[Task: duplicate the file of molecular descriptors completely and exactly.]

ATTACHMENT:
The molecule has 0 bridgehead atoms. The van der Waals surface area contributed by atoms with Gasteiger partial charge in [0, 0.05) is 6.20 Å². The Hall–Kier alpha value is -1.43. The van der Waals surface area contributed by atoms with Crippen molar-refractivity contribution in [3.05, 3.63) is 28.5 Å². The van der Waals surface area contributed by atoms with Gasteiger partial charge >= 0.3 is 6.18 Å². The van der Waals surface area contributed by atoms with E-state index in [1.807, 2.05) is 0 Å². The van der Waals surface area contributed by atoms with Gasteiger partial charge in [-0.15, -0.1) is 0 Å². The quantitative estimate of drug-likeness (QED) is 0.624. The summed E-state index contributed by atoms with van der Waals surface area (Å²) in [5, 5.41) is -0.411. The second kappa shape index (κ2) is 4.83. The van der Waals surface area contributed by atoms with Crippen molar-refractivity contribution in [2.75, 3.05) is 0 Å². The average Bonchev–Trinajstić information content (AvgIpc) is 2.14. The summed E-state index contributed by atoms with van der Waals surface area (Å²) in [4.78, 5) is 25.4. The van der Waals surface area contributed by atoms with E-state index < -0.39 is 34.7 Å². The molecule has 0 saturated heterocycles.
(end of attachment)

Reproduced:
The molecule has 0 bridgehead atoms. The van der Waals surface area contributed by atoms with Gasteiger partial charge in [0, 0.05) is 6.20 Å². The Hall–Kier alpha value is -1.43. The van der Waals surface area contributed by atoms with Crippen molar-refractivity contribution in [3.05, 3.63) is 28.5 Å². The van der Waals surface area contributed by atoms with Gasteiger partial charge >= 0.3 is 6.18 Å². The van der Waals surface area contributed by atoms with E-state index in [1.807, 2.05) is 0 Å². The van der Waals surface area contributed by atoms with Gasteiger partial charge in [-0.15, -0.1) is 0 Å². The quantitative estimate of drug-likeness (QED) is 0.624. The summed E-state index contributed by atoms with van der Waals surface area (Å²) in [5, 5.41) is -0.411. The second kappa shape index (κ2) is 4.83. The van der Waals surface area contributed by atoms with Crippen molar-refractivity contribution in [2.75, 3.05) is 0 Å². The average Bonchev–Trinajstić information content (AvgIpc) is 2.14. The summed E-state index contributed by atoms with van der Waals surface area (Å²) in [4.78, 5) is 25.4. The van der Waals surface area contributed by atoms with E-state index < -0.39 is 34.7 Å². The molecule has 0 saturated heterocycles.